I don't believe in astrology, but according to the Gallup Strengthsfinder program, one of my top strengths is "connectedness," a sense or conviction that all things are connected and that things happen for a reason. Perhaps that is why, having been born under what astrologists call a moon sign and bearing a variant of the name for the Roman goddess of the moon, I instinctively feel a connection to the "cold-hearted orb that rules the night."
I had heard about a total lunar eclipse on February 13 and meant to make a note of it, but lately at many levels life has been unkind, and my mind is churning itself ever inward in a quest to find relief from the outside pressures and internal emotional turmoil that are beating it back.
That's probably why I forgot about the eclipse.
Fortunately, J. noticed it and called me around 9:00 p.m., just in time to witness the loveliest moments.
The last total lunar eclipse that I witnessed was many years ago, perhaps a couple of hours later in the evening. I walked over to 55th Street and Lake Shore Drive and found dozens if not hundreds of people standing around, pointing and talking. It was an event, something to be planned for, enjoyed with others, and talked about afterward.
I was by myself but did not feel it. Like many, I stayed until after 12:30 p.m. or 1:00 a.m. so as not to miss a glorious moment. What was one day of greater weariness at work at such a time? The opalescent beauty of the eclipsed moon made my soul ache in a wonderful way, and the crowd around me, with whom I had at least this one moment in common, helped to ease it. It was a wonderful ache, the kind that can never be duplicated.
Now, as long as I am here at The Flamingo, I can see the moon rise over Lake Michigan from my living room window until it reaches a certain height in the sky. When J. called, I didn't have to take time to dress and go out. I could watch the eclipse the way I always like to watch the full moon—naked, exposed, unhampered.
Yet I think I might have preferred sharing the experience, if not with an empathetic, warm-hearted friend, then perhaps with an unknown and transitory neighbor.
I looked down to where I had stood for the previous eclipse and saw no one. It was too cold. A lone Chicago police car made its circuit of the parking lot before heading west, away from the dimmed, eclipsed moon. A steady line of cars passed each other in their north or south journeys on Lake Shore Drive. Places to go, people to see, no time for cold-hearted orb above.
The flurry of traffic in its oblivious rush reminded me of a warm evening many years ago, when a full rainbow arced over the sky, its ends disappearing into the the north and south horizons. I stood at the edge of the road marveling as much at the hurry that prefers the mundane to the extraordinary as at the arc of pale colors against the storm-darkened skies.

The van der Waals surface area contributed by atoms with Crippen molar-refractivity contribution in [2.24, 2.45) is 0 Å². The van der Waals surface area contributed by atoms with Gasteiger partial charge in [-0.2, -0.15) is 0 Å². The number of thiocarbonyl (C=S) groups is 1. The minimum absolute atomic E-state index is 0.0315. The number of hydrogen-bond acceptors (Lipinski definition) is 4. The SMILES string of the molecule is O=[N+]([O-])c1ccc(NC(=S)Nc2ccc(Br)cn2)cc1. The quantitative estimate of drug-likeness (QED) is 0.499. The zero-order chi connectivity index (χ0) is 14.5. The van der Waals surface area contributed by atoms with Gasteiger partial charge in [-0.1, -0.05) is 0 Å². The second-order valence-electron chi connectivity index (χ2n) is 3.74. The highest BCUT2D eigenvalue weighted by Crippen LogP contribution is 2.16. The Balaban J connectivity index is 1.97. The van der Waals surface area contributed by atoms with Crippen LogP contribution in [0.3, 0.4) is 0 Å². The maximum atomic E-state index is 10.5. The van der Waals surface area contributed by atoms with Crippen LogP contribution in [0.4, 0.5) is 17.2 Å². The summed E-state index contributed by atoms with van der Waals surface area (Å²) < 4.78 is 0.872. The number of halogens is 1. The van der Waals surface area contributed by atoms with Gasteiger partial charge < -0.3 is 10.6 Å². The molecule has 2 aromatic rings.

Perhaps wondering why I was standing in such an odd spot, the driver of a car finally stopped so the passenger could get out to snap mobile phone photos that could not have done this magnificence the aesthetic justice it deserved.
This night the moon was too high in the sky for anyone in a car to notice it, and there were no strange, lone womanly figures standing by the road to serve as a signpost. The police made their accustomed rounds of the parking lot as they do every night, and the world drove on, unaware of the event taking place thousands of miles away visible right over their heads.
I couldn't help thinking of a time when the world was, in theory, less connected than it is today—when western and eastern hemispheres were ignorant of one another; when there was no telegraph, telephone, or Internet; and when communication in writing or through messengers and emissaries took weeks or months to wend its way back and forth.
Anyone who was still awake might have looked up into the sky and seen the strangely darkened glow of the moon and felt connected to the universe the moon represents, to God or the gods, and to something greater than the work and cares that bind us together yet keep us apart. Those watching the moon's temporary transformation might have realized that they were not alone in their sense of awe and wonder. For a moment, they may have felt themselves transformed, too, into part of something great and magical, something that spoke to their mind, their heart, and their soul. And then some more practical person, perhaps a spouse or a parent, might have called them in out of the cold and the elements—or that practical soul may have felt themselves drawn to see what was so compelling and beautiful.
Sometimes I think that the more physically connected we are through technology, the less spiritually connected we are to the something greater in which our tiny planet exists.
We speed to destinations unimportant as the moon presides over all.